America’s Sports Car: 1950 Crosley Hotshot

1950-crosley-hotshot-project

It may not look like much, but this was America’s first European style sports car after the war. This little guy even beat Corvette to the game. They were cheap, slow, and fun and a few even did well at racing. This 1950 Hotshot was in storage for 50 years before a restoration commenced. Supposedly all the hard work has been done, but the seller does not give specifics. They also have it listed as a Super Sport, but it sure looks like a Hotshot to us. Find the project here on craiglist for $5,000 in Hartford, Connecticut.

Tom-McCahill-super-sport-road-test

Journalist Tom McCahill tested out a Super Sport in 1951 and this is what he had to say:

Powel Crosley’s mechanized roller skate, the Super Sports, is a great American sports car. This thousand-dollar tobacco-can on casters is a great sports car in any league. This Crosley with its 10 to 1 compression ratio will take anything in its class ever delivered to these shores. If a team of six Crosley Super Sports were to race a team of six MGs at either Bridgehampton or Watkins Glen, I’d put my hundred bucks on the Crosley Team’s nose every time. The Super Sports holds the road like glue and it corners like a baby Ferrari.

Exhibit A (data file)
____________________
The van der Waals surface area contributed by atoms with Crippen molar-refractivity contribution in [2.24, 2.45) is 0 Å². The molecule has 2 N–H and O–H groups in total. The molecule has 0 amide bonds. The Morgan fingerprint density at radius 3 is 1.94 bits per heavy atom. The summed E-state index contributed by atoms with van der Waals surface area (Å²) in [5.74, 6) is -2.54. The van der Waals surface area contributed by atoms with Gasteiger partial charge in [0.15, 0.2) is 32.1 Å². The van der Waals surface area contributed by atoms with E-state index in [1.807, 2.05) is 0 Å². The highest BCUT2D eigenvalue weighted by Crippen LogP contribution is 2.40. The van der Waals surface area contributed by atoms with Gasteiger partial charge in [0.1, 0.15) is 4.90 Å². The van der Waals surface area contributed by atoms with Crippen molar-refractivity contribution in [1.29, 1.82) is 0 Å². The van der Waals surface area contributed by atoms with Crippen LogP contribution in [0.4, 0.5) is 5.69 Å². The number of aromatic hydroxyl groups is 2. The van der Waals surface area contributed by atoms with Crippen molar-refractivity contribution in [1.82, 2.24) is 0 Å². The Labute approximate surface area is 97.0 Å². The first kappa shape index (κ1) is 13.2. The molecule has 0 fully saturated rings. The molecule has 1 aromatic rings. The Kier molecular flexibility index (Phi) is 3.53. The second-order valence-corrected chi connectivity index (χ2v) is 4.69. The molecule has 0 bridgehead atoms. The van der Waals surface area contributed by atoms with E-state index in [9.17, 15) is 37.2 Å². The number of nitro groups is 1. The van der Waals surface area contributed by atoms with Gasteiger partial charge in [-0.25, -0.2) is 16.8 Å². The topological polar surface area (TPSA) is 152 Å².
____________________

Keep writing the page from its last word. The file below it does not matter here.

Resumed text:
Corners like a baby Ferrari! That statement makes us want to take one for a spin. Anyone here ever experience the little Crosley who can endorse Tom’s enthusiastic commentary? Either way, the Hotshot mentioned above looks like a good first project for any car guy.

 

Quote Credit: CCOC Yahoo Group
Image Credit: Flickr

Comments

  1. BGross

    I believe Super Sports had doors and maybe other “niceities”…..

  2. Craig

    Tom wrote for Popular Mechanics I think. Love the dog. Looks like a fun simple car.

    • Barn Finds

      He actually did this road test for Mechanix Illustrated, which competed with Popular Mechanics. He wrote for a few other publications too, but he really was quite a car guy.

  3. Brian C

    Hmmm, I wonder if Tom fell victim to the “small sporty looking car with no windshield” phenomena. I can tell you from experience, having run my Healey 100-4 with the windshield always folded down and my later Healey 3000 for some time without a windshield at all, that 40 mph feels like 120 when all the wind, bugs, and occasional pebble cast off by the car ahead hits you right in the face/eyes. I think the dog has the right idea with the goggles on.

  4. BillR

    @Brian C
    I concur. I once folded the windshield of my TD down and after 5 miles at 35 to 40 mph my eyes had teared up so much from the wind that I could hardly see. I stopped and pulled it upright again. Goggles are a must.

  5. Dan Bennett

    A San Jose PickNPull had one in the early nineties. I couldn’t get it until their paperwork cleared. I went back when they said it was ready but someone already bought it the morning it was available. Fortunately little british cars were still cheap back then.

  6. Dan Farrell

    What was the engine?

    • scot c

      ~ @ Dan Farrell,
      . check out the engine section of wiki’s article. interesting and odd.
      http://en.wikipedia.org/wiki/Crosley#Engines

      and don’t overlook ‘notable Crosley owners’

    • paul

      Singer sowing machines, or little hamsters.